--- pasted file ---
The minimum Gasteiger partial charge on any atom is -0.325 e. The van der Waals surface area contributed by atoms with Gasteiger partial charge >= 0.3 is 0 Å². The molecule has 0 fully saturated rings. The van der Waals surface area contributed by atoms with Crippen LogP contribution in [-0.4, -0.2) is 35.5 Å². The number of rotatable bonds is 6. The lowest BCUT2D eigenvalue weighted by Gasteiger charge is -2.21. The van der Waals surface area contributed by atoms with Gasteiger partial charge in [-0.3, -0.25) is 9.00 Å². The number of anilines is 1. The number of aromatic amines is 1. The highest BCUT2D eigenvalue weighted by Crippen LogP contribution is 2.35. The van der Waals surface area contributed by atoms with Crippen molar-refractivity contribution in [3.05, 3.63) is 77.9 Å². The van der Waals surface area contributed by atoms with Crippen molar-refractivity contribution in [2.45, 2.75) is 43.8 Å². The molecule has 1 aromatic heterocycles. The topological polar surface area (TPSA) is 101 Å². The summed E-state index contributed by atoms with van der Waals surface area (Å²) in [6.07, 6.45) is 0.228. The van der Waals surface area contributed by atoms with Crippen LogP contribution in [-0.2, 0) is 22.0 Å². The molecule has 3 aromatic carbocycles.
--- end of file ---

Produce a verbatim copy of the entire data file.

The minimum Gasteiger partial charge on any atom is -0.325 e. The van der Waals surface area contributed by atoms with Gasteiger partial charge >= 0.3 is 0 Å². The molecule has 0 fully saturated rings. The van der Waals surface area contributed by atoms with Crippen LogP contribution in [-0.4, -0.2) is 35.5 Å². The number of rotatable bonds is 6. The lowest BCUT2D eigenvalue weighted by Gasteiger charge is -2.21. The van der Waals surface area contributed by atoms with Gasteiger partial charge in [-0.3, -0.25) is 9.00 Å². The number of anilines is 1. The number of aromatic amines is 1. The highest BCUT2D eigenvalue weighted by Crippen LogP contribution is 2.35. The van der Waals surface area contributed by atoms with Crippen molar-refractivity contribution in [3.05, 3.63) is 77.9 Å². The van der Waals surface area contributed by atoms with Crippen molar-refractivity contribution in [2.45, 2.75) is 43.8 Å². The molecule has 1 aromatic heterocycles. The topological polar surface area (TPSA) is 101 Å². The summed E-state index contributed by atoms with van der Waals surface area (Å²) in [6.07, 6.45) is 0.228. The van der Waals surface area contributed by atoms with Crippen LogP contribution in [-0.2, 0) is 22.0 Å². The molecule has 3 aromatic carbocycles.